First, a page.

A neutral observer in the ecomodernist-vs-agrarian-localist debate might opine that a world of woodstoves and homesteads doesn’t look too feasible either. Maybe so. Certainly on the energy front, it seems to me that humanity faces big questions about feasible energy sources. Neither wood nor anything else seems likely to cut it at scale at anything like present levels of consumption. Still, if you took a fifty-acre field in many a wealthy country like the UK and gave it to ten or twenty households to turn into homesteads, I think it would soon be sprouting a lot of trees which would contribute to the energetic and material autonomy of its residents as part of lifestyles considerably lower in energy needs than their urban counterparts. I’d like to imagine that a bureaucrat charged with figuring out economic sustainability for a post-fossils future who was shown around such holdings would think “great, at least that’s a few less people whose energy needs I have to worry about”.
But who am I kidding? That’s not how modern bureaucracy works. It operates more along the lines of Monbiot’s sensibilities – banning things rather than adjusting itself to unusual situations and emerging local possibilities.
Doubtless there are those who would demur at my ‘few less people’ suggestion and mock the diseconomies of small scale involved in piddling off-grid setups like mine. I discussed this line of reasoning in a recent blog post, in which I mentioned this review paper about a 100% renewables transition . A couple of passing remarks in that paper drew my attention, just as a smudge of cloud on the horizon foretelling bad weather can likewise draw the eye. One of these was that district heating and cooling systems are much more efficient than heat pumps installed on individual buildings (p.78198). Another was that integration of off-grid mini and micro grids is essential for meeting energy growth needs (p.78199).
Is it too much to piece together the radical urbanism that underlies ecomodernism from the snippets of energetic and food system concern I’ve outlined so far? Woodburners are bad for people’s health, so ban them. Farming is bad for wildlife health, so minimise that (ref Monbiot’s Regenesis). Domestic energetic efficiency can only be achieved from district systems and grid tie-ins, so concentrate people in urban areas and mandate energy centralization. No surprise perhaps that Monbiot’s associates at RePlanet argue for 90% global urban residence by 2100.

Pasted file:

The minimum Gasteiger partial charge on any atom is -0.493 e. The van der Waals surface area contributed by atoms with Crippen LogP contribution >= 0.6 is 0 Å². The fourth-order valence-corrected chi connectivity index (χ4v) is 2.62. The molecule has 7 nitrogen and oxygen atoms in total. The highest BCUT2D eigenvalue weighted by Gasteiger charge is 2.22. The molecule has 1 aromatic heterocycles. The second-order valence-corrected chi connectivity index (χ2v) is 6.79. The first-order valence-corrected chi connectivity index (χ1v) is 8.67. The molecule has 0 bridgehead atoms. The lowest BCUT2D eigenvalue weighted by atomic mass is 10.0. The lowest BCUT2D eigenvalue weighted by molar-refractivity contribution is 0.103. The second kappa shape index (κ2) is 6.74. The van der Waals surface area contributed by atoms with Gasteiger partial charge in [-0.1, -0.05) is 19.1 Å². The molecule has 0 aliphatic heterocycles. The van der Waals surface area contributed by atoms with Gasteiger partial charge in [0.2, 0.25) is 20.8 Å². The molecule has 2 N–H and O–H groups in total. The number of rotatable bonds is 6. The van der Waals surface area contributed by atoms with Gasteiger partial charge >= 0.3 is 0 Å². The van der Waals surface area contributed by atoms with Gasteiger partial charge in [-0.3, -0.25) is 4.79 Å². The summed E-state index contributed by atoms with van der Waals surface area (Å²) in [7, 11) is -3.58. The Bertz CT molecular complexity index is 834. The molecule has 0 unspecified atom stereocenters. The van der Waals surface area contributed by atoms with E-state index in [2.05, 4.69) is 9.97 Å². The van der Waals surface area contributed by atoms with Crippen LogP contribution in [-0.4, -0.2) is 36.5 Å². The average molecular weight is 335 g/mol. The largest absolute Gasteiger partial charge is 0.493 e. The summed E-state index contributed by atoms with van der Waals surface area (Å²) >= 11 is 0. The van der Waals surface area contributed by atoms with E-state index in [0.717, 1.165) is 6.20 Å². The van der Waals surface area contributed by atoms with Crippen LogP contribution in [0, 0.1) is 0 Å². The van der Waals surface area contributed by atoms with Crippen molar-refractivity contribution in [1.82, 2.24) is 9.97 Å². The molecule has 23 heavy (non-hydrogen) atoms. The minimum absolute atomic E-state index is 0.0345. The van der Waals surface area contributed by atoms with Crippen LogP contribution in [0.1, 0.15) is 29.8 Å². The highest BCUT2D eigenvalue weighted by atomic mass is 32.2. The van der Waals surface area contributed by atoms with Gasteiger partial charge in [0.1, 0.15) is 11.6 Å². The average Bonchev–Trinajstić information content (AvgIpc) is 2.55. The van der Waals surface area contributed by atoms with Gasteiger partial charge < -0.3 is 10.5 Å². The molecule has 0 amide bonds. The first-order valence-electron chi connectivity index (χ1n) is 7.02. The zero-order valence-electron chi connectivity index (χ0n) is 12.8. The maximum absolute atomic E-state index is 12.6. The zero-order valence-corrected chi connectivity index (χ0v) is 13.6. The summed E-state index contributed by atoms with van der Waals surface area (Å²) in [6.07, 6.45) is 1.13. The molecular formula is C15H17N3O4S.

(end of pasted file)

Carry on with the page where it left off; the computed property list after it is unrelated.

In his recent letter to The Land Magazine, Monbiot critiques what he calls “the conspiracy ideation now deployed against almost all environmental measures”, of which my preceding paragraph could no doubt be seen by some as an example. The Land’s editor Mike Hannis gave a good response on the conspiracy ideation front to Monbiot’s rather wild accusations in relation to the particular issues they were debating, but there’s also a case for a wider view.
‘Conspiracy ideation’ invokes a world of secret alliances, deliberate media falsification, explicit plans to assume control, cackling men in hidden backrooms writing plans to rule the world. That’s not what I think is happening. On the contrary, ecomodernism’s environmental proposals are pretty much out in the open and consonant with the developmental tendencies of modern, high-energy societies: urban, consumerist, high-energy, high-tech and putatively ‘land sparing’. My problem with this is not that it’s conspiratorial, but that it’s wrong-headed and unfeasible.
All the same, there are some odd crossovers occurring in politics, as I’ve remarked here before. In the past, people on the left tended to the view that the private sector in general and private corporations in particular were motivated by self-interest against the wider wellbeing of the people. People on the right tended to the view that governments and bureaucracies were motivated by self-interest against the wider wellbeing of the people. Over time, I’ve come to think that both these views are largely true. But, as I’ve already said, I don’t think they’re conspiratorially true. They’re not some secret message hidden in the plot. They are the plot.